[4ASR977] request for an estimate constitutes a written order for a transcript as required by Rules 55(2) and 56. If the Court considers a written request for an estimate as sufficient to satisfy the rule’s requirement for a written order then the appeal should be considered perfected insofar as a written order is concerned. The proportionate cost of the estimate was, in fact, paid by each of the parties after notice thereof. The fact of payment lends support to the conclusion that the written request for an estimate of the cost of preparing the transcript contained in each of their notices of appeal was sufficient to satisfy the rule’s requirement of a written order.
 By virtue of the fact of actual payment of estimated cost of the transcript by the parties, it appears to the Court that this is tantamount to an order for such transcript sufficient to satisfy Rule 55(2). It is to be noted, however, that even if such payment were considered to be an order, this did not occur within the 10 day period specified by Rule 55(2).
When an appellant proceeds under Rule 55 (2) on appeal (as opposed to proceeding under Rule 57), the appeal will be perfected when the appellant orders in writing a transcript and prepays the estimated cost of that transcript within 10 days after filing his notice of appeal. The rule requires order and prepayment within that 10 day period. Prepayment was not made within such period; in fact, it could not have been made since the estimate of the cost was not provided to the parties until June 26th, more than 10 days after the notice of appeal. After receipt of estimate, Appellant Savea’ena Moetoto paid his proportionate share within two weeks thereafter; Appellant Uso Lago’o paid his proportionate share approximately five weeks later. The parties should not be penalized for the failure of the Clerk to provide an estimate of the cost of the transcript. [4ASR978]
It is incumbent upon the Clerk of Courts, pursuant to Rule 56, to prepare the transcript within 30 days following the notice of appeal. If this is done, the appellant can then file the transcript and perfect his appeal.
If an appellant has ordered and prepaid the estimate within the 10 day period, where this is not precluded by some delay occasioned by the Court, itself, and the transcript is not thereafter prepared for filing by the Clerk of Courts within 30 days from the date of the notice of appeal, the appellant should not be penalized for not having the transcript filed within that period, as we have stated above.
 By filing the written order and prepaying the estimated cost he has done all that he can reasonably be expected to do. At this point we would necessarily consider his appeal perfected. If the Clerk is unable to prepare the transcript within 30 days from the date of the notice of appeal, after a written order and prepayment has occurred within 10 days following the notice of appeal, then it would appear to the Court that it is the Clerk’s responsibility to file a writing enumerating the reasons why he would be unable to provide the transcript within that period, notifying the Court and all interested parties. Rule 56.
 To dismiss an appeal on the basis of the sheerest hypertechnicalities would frequently defeat the ends of justice, and this is especially so where delays occur in the operation of the Court itself, whether or not such are prompted by actions or representations of counsel.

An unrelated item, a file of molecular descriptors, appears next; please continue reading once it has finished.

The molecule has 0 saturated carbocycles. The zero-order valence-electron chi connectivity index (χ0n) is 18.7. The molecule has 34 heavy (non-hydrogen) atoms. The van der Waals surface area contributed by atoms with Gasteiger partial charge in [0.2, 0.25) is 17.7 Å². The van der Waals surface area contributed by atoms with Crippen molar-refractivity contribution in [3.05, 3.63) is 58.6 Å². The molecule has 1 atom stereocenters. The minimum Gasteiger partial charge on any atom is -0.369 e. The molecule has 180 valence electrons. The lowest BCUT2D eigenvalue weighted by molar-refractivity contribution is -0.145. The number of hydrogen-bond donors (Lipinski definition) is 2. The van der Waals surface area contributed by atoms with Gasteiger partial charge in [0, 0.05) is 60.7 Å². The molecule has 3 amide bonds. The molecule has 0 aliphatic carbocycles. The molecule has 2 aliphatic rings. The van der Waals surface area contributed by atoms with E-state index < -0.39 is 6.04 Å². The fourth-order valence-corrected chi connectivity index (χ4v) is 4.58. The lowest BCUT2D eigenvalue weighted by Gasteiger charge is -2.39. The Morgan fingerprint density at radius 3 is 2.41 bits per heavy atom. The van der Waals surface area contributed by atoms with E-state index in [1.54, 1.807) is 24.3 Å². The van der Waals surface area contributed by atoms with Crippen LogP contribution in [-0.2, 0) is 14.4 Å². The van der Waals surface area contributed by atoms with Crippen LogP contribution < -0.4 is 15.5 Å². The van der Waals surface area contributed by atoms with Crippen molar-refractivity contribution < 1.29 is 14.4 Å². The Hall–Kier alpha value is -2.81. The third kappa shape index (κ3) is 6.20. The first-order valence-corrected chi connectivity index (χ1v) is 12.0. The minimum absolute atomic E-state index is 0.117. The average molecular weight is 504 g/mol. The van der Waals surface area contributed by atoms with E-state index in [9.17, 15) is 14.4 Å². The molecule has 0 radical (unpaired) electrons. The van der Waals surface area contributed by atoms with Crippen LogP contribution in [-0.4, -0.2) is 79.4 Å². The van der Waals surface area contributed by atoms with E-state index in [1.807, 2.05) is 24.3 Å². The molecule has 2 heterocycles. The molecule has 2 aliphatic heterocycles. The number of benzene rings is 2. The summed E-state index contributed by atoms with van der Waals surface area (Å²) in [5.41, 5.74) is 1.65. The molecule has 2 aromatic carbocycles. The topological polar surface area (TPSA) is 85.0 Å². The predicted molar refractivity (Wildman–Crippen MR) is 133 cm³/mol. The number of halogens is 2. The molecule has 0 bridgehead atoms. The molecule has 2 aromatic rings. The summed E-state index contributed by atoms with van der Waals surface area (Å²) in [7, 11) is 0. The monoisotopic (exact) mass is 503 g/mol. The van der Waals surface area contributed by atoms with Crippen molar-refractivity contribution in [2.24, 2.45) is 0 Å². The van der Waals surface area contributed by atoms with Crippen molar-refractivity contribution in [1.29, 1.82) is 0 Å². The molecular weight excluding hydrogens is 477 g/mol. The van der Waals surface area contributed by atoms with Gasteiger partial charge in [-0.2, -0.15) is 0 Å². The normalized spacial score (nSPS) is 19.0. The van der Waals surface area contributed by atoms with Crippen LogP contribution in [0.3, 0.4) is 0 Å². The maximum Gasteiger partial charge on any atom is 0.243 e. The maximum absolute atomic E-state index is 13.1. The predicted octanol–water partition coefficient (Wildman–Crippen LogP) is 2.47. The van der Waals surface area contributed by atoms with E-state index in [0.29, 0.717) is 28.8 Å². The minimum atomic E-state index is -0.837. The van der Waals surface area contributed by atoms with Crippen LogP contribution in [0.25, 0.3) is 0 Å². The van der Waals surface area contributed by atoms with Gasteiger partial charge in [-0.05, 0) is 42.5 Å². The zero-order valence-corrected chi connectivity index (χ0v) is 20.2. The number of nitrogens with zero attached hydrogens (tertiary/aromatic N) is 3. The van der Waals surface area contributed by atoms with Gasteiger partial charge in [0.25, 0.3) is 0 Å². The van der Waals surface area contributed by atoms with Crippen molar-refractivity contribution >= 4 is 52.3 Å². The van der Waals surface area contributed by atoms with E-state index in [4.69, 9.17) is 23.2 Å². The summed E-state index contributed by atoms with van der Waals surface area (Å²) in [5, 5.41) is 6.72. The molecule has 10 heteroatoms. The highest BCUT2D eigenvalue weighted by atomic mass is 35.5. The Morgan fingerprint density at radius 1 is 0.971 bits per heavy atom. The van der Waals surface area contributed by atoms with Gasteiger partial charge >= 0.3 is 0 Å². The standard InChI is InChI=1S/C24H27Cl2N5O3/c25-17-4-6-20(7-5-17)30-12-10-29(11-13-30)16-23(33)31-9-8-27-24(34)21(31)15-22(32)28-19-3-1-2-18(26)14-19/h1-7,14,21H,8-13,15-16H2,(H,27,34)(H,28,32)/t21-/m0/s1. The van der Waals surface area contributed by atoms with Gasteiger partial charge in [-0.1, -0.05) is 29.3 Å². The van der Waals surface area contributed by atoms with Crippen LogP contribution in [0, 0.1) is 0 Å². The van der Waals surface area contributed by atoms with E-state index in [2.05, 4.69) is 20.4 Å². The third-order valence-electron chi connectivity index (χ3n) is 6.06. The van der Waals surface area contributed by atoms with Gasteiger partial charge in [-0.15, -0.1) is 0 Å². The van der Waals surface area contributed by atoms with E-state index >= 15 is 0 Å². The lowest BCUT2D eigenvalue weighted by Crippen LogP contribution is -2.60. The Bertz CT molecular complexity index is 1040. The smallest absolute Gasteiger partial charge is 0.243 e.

This case is distinguishable from In Re Fogagogo, App. 64-73 (1973) wherein a notice of appeal was filed on March 12, 1973, and during the following five months appellant took no further action in pursuit of his appeal. Thereafter a motion to dismiss the appeal for failure to comply with the Rules of Practice Governing Procedure in the High Court, namely Rules 55(2) and/or 58, was granted. [4ASR979] Likewise, it is distinguishable from Mila v. Toilolo, App. 55-73 (1973), wherein the appellant filed a notice of appeal on March 15, 1973, an estimate of the cost of the transcript was mailed on July 11, 1973, and a motion to dismiss for failure to perfect the record was filed on August 30, 1973. The motion was granted since appellant had done nothing after receiving the estimate. Similarly, it is distinguishable from Eseroma v. Puapuaga Tuaua, App. 69-73 (1973) wherein after filing a notice of appeal appellant took no further action for some two months. Thereafter a motion to dismiss was granted for failure to comply with the Rules of Practice.
In the instant case, liberally construing the written request for an estimate as a written order in view of the subsequent payment of such estimate, the actions of the Appellants can be regarded as having substantially complied with the Rules of Court.
 Strict compliance with the Rules of Court Governing Practice and Procedure in the High Court is generally required, exceptions and liberality being applied only in the most deserving of cases, and where it can be found that the alleged offenders have not been derelict in their responsibilities to pursue their remedies with dispatch and due diligence.
It is to be noted that in this case the transcript was never prepared even though seven months have elapsed since both parties paid their proportionate share of the estimated cost of the transcript. This does not appear to be the fault of the parties.
The Court is convinced that the Appellants have evidenced their willingness to pursue this appeal in that they have paid the estimated cost of this transcript and appeared a t the healing on March 12th, arguing that they were awaiting the transcript in order to prepare their briefs. [4ASR980]
The instant problem arises, it would appear, as a result in part from a misunderstanding of the rules on the part of counsel and the courthouse staff, and it would be manifestly unjust to proscribe the Appellants under the particular facts of this case.
Accordingly, the Motion to Dismiss the Appeal is denied.